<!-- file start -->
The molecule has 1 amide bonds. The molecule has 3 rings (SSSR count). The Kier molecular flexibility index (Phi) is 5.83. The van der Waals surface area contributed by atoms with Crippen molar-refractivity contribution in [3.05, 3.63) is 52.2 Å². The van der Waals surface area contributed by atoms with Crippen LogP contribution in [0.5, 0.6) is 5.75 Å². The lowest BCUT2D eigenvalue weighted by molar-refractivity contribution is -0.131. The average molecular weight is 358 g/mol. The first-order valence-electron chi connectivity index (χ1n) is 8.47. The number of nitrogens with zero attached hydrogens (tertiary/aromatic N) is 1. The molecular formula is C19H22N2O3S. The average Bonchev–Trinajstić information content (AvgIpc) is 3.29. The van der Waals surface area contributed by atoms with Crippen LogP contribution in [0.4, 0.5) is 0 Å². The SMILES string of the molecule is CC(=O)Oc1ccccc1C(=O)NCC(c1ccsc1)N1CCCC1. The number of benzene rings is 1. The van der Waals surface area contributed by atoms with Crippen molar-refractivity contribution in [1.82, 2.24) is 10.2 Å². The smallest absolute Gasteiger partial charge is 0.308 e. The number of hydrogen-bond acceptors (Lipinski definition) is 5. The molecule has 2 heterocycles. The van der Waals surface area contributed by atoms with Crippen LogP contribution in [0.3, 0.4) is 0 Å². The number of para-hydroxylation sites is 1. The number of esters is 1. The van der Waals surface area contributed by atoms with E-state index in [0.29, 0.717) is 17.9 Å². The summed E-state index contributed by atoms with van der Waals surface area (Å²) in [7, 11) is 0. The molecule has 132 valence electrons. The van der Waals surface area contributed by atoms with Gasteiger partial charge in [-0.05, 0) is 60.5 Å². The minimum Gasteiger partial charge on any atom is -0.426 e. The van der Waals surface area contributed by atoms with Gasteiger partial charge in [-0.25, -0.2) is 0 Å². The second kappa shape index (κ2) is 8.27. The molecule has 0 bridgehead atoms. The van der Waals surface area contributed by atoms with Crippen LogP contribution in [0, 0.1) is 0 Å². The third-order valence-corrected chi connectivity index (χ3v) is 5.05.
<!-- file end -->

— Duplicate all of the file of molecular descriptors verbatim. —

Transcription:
The molecule has 1 amide bonds. The molecule has 3 rings (SSSR count). The Kier molecular flexibility index (Phi) is 5.83. The van der Waals surface area contributed by atoms with Crippen molar-refractivity contribution in [3.05, 3.63) is 52.2 Å². The van der Waals surface area contributed by atoms with Crippen LogP contribution in [0.5, 0.6) is 5.75 Å². The lowest BCUT2D eigenvalue weighted by molar-refractivity contribution is -0.131. The average molecular weight is 358 g/mol. The first-order valence-electron chi connectivity index (χ1n) is 8.47. The number of nitrogens with zero attached hydrogens (tertiary/aromatic N) is 1. The molecular formula is C19H22N2O3S. The average Bonchev–Trinajstić information content (AvgIpc) is 3.29. The van der Waals surface area contributed by atoms with Crippen LogP contribution in [0.4, 0.5) is 0 Å². The SMILES string of the molecule is CC(=O)Oc1ccccc1C(=O)NCC(c1ccsc1)N1CCCC1. The number of benzene rings is 1. The van der Waals surface area contributed by atoms with Crippen molar-refractivity contribution in [1.82, 2.24) is 10.2 Å². The smallest absolute Gasteiger partial charge is 0.308 e. The number of hydrogen-bond acceptors (Lipinski definition) is 5. The molecule has 2 heterocycles. The van der Waals surface area contributed by atoms with Crippen LogP contribution in [0.3, 0.4) is 0 Å². The number of para-hydroxylation sites is 1. The number of esters is 1. The van der Waals surface area contributed by atoms with E-state index in [0.29, 0.717) is 17.9 Å². The summed E-state index contributed by atoms with van der Waals surface area (Å²) in [7, 11) is 0. The molecule has 132 valence electrons. The van der Waals surface area contributed by atoms with Gasteiger partial charge in [-0.05, 0) is 60.5 Å². The minimum Gasteiger partial charge on any atom is -0.426 e. The van der Waals surface area contributed by atoms with Gasteiger partial charge in [-0.25, -0.2) is 0 Å². The second kappa shape index (κ2) is 8.27. The molecule has 0 bridgehead atoms. The van der Waals surface area contributed by atoms with Crippen LogP contribution in [0, 0.1) is 0 Å². The third-order valence-corrected chi connectivity index (χ3v) is 5.05.